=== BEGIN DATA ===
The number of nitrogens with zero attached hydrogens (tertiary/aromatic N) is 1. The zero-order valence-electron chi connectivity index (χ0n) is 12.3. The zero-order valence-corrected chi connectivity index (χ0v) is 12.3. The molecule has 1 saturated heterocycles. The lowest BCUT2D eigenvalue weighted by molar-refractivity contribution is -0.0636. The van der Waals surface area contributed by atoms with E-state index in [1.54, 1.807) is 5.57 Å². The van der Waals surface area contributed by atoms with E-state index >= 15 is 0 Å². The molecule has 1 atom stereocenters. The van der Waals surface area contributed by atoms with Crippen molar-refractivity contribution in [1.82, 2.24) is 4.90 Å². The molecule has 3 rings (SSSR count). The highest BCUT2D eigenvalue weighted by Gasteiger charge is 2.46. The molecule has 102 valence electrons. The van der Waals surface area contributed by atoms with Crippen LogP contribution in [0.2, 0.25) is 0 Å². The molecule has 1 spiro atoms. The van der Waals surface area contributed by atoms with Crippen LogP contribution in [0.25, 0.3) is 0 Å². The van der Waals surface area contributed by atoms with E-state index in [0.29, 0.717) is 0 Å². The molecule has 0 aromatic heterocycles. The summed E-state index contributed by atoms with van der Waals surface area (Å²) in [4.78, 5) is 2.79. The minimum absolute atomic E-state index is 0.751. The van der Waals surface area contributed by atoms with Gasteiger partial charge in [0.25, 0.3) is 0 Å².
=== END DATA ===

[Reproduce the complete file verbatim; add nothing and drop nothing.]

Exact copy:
The number of nitrogens with zero attached hydrogens (tertiary/aromatic N) is 1. The zero-order valence-electron chi connectivity index (χ0n) is 12.3. The zero-order valence-corrected chi connectivity index (χ0v) is 12.3. The molecule has 1 saturated heterocycles. The lowest BCUT2D eigenvalue weighted by molar-refractivity contribution is -0.0636. The van der Waals surface area contributed by atoms with E-state index in [1.54, 1.807) is 5.57 Å². The van der Waals surface area contributed by atoms with E-state index >= 15 is 0 Å². The molecule has 1 atom stereocenters. The van der Waals surface area contributed by atoms with Crippen molar-refractivity contribution in [1.82, 2.24) is 4.90 Å². The molecule has 3 rings (SSSR count). The highest BCUT2D eigenvalue weighted by Gasteiger charge is 2.46. The molecule has 102 valence electrons. The van der Waals surface area contributed by atoms with Crippen LogP contribution in [0.2, 0.25) is 0 Å². The molecule has 1 spiro atoms. The van der Waals surface area contributed by atoms with Crippen LogP contribution in [0.25, 0.3) is 0 Å². The van der Waals surface area contributed by atoms with E-state index in [0.29, 0.717) is 0 Å². The molecule has 0 aromatic heterocycles. The summed E-state index contributed by atoms with van der Waals surface area (Å²) in [4.78, 5) is 2.79. The minimum absolute atomic E-state index is 0.751. The van der Waals surface area contributed by atoms with Gasteiger partial charge in [0.25, 0.3) is 0 Å².